I understand. But if he's less effective the third time through the order, that condition is not limited to the top of the order hitters. He's also going to get hit harder by the bottom. And the No. 4 or 5 reliever, who is mildly effective under ordinary circumstances (which is what makes him the No. 4 or 5 reliever) is going to be less effective going against a steady diet of top of the order hitters than his normal distribution.

Maybe in time, the numbers will bear the theory out and the opener strategy will pay very modest dividends (or very modest drawbacks, who knows?) But until then, it just seems like shuffling.
   20. Bote Man Posted: February 11, 2019 at 03:37 AM (#5814235)
I love the assumption that every pitcher will always face exactly 3 hitters each inning regardless of ability.
   21. Never Give an Inge (Dave) Posted: February 11, 2019 at 09:14 AM (#5814253)


If your reliever is good enough that you trust him that much, then you're sacrificing the ability to leverage him later.


Agreed. Even if I want to limit the number of times my starter faces the #1-3 hitters, why not wait until later in the game to replace him -- then you can determine whether to bring in one of your best relievers or one of your lousy ones depending on how close the score is.

You have a limited number of innings you can get from your good relievers. You want to maximize the leverage of those.
   22. Barry`s_Lazy_Boy Posted: February 11, 2019 at 10:11 AM (#5814264)
What a ####### crybaby.
   23. Stevey Posted: February 12, 2019 at 12:03 AM (#5814514)
then the opponent ought to be able load up the front-end of the lineup with the lefties you'd prefer not have to face Bumgarner.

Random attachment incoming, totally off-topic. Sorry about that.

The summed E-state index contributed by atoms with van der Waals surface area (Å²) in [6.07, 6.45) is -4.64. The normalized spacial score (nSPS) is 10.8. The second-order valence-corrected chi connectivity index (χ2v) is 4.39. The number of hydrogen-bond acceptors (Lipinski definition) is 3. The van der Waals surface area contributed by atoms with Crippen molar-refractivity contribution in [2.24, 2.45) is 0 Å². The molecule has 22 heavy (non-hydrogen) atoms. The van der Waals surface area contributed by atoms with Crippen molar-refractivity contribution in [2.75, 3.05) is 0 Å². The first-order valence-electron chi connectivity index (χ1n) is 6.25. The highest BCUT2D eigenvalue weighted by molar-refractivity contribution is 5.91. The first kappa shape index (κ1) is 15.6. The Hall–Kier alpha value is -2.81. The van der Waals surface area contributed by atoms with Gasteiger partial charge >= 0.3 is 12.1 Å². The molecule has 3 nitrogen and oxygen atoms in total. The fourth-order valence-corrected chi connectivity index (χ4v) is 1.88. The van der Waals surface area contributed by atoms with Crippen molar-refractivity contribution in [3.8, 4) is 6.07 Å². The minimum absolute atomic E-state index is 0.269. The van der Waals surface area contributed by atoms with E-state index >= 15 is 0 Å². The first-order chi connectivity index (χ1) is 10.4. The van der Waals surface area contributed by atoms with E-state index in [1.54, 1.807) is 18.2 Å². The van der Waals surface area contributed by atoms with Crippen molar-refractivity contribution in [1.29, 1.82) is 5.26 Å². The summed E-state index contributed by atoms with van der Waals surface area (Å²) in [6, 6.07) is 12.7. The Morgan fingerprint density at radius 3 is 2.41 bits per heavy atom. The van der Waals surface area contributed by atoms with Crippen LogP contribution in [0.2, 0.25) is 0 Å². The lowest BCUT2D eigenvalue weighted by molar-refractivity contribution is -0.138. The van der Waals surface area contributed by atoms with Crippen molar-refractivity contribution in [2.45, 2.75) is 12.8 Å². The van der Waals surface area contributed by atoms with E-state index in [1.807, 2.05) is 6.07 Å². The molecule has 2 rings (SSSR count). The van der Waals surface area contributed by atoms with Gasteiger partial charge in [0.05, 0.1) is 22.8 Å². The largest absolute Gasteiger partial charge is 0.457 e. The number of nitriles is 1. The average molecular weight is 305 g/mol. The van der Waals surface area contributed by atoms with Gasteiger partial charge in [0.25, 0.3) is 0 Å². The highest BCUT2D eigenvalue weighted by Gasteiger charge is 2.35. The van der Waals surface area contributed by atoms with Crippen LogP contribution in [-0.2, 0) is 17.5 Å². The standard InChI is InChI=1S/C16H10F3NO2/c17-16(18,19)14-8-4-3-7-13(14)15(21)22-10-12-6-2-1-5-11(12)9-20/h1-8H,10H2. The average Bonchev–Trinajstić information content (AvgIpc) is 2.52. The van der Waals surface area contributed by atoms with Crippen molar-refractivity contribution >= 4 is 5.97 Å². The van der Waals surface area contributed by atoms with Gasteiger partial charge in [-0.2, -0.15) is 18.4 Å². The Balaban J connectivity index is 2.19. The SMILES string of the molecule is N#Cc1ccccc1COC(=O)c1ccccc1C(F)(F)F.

Youve now set up your lineup to give Bumgarner a better chance to get through it three times. You wont sacrifice innings 2-7 to get an advantage in 1. The lineup still needs to be set to prepare for the guy who will pitch the longest.


somehow he's immune to the effects of fatigue against the bottom of the order, though no one explains why.


No one said hes immune, and your argument is a whole lot stronger if you quit it with the bullshit strawmen. The approach is that a fresh reliever represents more of an upgrade over a tired starter against the top of the order than the bottom, as the weaker hitters at the bottom can do less damage. Maybe its not true, and no ones holding a gun to your head to go with it. But at least debate the statements actually being made.
   24. Stevey Posted: February 12, 2019 at 12:05 AM (#5814515)
then lift your tiring starter before he gives you crappy results.


Then he gets fewer outs, meaning you have to use a second reliever, while still expecting crappy results from your middle reliever against the top of the order.
   25. SoSH U at work Posted: February 12, 2019 at 01:41 AM (#5814521)

You've now set up your lineup to give Bumgarner a better chance to get through it three times. You wont sacrifice innings 2-7 to get an advantage in 1. The lineup still needs to be set to prepare for the guy who will pitch the longest.


You're not sacrificing innings 2-7. You're giving the guys Bumgarner is most likely to succeed against the fewest number of at bats against Bumgarner.

Put another way: if it's an advantage to get your opener the platoon edge in inning 1, it's a similar disadvantage to lose the platoon edge for that inning. It doesn't work any other way.

No one said hes immune, and your argument is a whole lot stronger if you quit it with the bullshit strawmen.


It's absolutely implied. You don't want a starting pitcher facing the top of the order a third time through, but you're perfectly willing to let him face the bottom of the order a third time through.

Look at this way: in terms of reducing the number of runs scored in innings 1-7, who is the best possible candidate to serve as the opener? Obviously, your best reliever (your starter would give up the same number of runs in innings 2-6 no matter who is starting, but your ace reliever would have the greatest disparity between expected runs allowed vs. the tired starter the third time through against hitters 1-3ish.

But you don't want to use your best reliever there, because it means you can't optimally leverage the 60 or so innings he's going to give you over the course of a season. And each rung down the reliever ladder you go reduces the expected disparity in runs allowed, but it also reduces how much you'd want to be able to leverage that arm.

Is it possible that, when all is said and done, there's a small gain to be had from the opener? Sure. It's equally possible that it would lead to a small decline.